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Published: Tue Feb 20 2024
Diego Isaias Hernández Méndez, Destrución de los Huricanes en Guatemala / Hurricane Destruction in Guatemala (detail), 2010, oil on canvas. Arte Maya Tz’utujil Collection.
Online 2024 Translating Arts Mysteries

Mao's poem "A White Horse Is Not a Horse" appears in AGNI 98.

“Translation,” in the contemporary sense of the word, refers to a process similar to the metamorphosis described in Ariel’s song from The Tempest:

Full fathom five thy father lies;
Of his bones are coral made;
Those are pearls that were his eyes:
Nothing of him that doth fade
But doth suffer a sea-change
Into something rich and strange.

Like Alonso’s bones becoming coral and his eyes becoming pearls in a “sea-change,” a paragraph of text leaves one language and enters another through monomeric alterations at the level of the word. This is in contrast to the other meaning of “translation,” which Euclidean geometry defines as “a geometric transformation that moves every point of a figure, shape, or space by the same distance in a given direction.” Although the two definitions appear to be at odds, they are intuitively and metaphorically linked: the translator lifts a text from one language and transfers it into another.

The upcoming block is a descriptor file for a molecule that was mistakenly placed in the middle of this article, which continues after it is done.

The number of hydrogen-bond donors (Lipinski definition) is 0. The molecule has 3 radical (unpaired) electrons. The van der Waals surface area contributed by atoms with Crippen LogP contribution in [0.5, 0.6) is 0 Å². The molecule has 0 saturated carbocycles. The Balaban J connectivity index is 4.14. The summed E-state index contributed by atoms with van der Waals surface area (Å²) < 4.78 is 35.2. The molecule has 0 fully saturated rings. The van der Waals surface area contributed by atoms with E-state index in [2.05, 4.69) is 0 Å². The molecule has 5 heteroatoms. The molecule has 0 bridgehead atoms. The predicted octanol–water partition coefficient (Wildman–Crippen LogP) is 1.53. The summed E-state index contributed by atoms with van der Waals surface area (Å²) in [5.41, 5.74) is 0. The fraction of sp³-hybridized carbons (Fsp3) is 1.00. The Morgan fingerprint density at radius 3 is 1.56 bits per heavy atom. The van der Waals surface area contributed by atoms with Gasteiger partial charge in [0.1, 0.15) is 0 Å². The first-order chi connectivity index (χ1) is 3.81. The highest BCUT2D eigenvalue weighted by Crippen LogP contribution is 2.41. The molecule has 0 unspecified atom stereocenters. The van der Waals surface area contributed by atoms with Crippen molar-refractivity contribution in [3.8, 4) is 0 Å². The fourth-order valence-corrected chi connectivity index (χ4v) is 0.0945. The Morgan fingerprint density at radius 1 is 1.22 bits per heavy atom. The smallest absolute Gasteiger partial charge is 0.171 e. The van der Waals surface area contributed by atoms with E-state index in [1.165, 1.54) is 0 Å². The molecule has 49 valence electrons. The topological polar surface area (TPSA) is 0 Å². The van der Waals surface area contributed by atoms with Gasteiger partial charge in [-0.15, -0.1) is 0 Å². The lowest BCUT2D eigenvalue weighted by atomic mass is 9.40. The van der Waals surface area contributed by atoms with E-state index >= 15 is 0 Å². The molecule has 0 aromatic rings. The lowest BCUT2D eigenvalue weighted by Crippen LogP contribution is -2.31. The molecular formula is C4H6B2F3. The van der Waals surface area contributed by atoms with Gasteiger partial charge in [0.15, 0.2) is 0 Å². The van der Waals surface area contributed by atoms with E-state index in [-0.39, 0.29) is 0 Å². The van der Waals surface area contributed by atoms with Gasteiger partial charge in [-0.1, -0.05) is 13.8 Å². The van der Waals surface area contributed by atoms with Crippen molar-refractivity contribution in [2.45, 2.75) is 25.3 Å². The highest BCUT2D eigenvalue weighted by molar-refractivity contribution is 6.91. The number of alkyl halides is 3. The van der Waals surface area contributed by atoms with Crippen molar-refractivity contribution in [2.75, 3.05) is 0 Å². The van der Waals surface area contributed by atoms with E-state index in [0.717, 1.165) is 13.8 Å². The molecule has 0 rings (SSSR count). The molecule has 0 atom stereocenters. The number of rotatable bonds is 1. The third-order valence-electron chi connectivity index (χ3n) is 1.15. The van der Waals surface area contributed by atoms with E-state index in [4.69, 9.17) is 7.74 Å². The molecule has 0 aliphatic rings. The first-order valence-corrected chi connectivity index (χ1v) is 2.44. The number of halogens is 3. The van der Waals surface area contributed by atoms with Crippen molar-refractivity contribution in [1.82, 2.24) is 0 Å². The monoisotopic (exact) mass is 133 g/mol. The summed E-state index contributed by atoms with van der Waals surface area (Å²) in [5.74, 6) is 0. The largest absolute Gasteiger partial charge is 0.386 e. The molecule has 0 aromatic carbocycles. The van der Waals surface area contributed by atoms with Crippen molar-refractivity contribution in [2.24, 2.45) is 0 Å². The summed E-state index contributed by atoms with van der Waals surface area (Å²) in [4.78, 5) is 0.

The concept of translation haunts biomedical science too, the field at the center of my professional life. Where fundamental research pursues knowledge for its own sake, translational research seeks to influence things beyond the scientific community. A new drug is lifted out of the laboratory and sent into the wider world, fulfilling the Euclidean sense of “translation.” But almost all drugs are tested and refined in animal experiments before being used in humans. Translation, in this case, entails the reconstitution of a scientific concept developed in nonhumans models. To imagine that a drug will work as well in humans as in mice is to imagine an equivalence between them: to imagine, in other words, an Arielian “sea-change” from one species to another.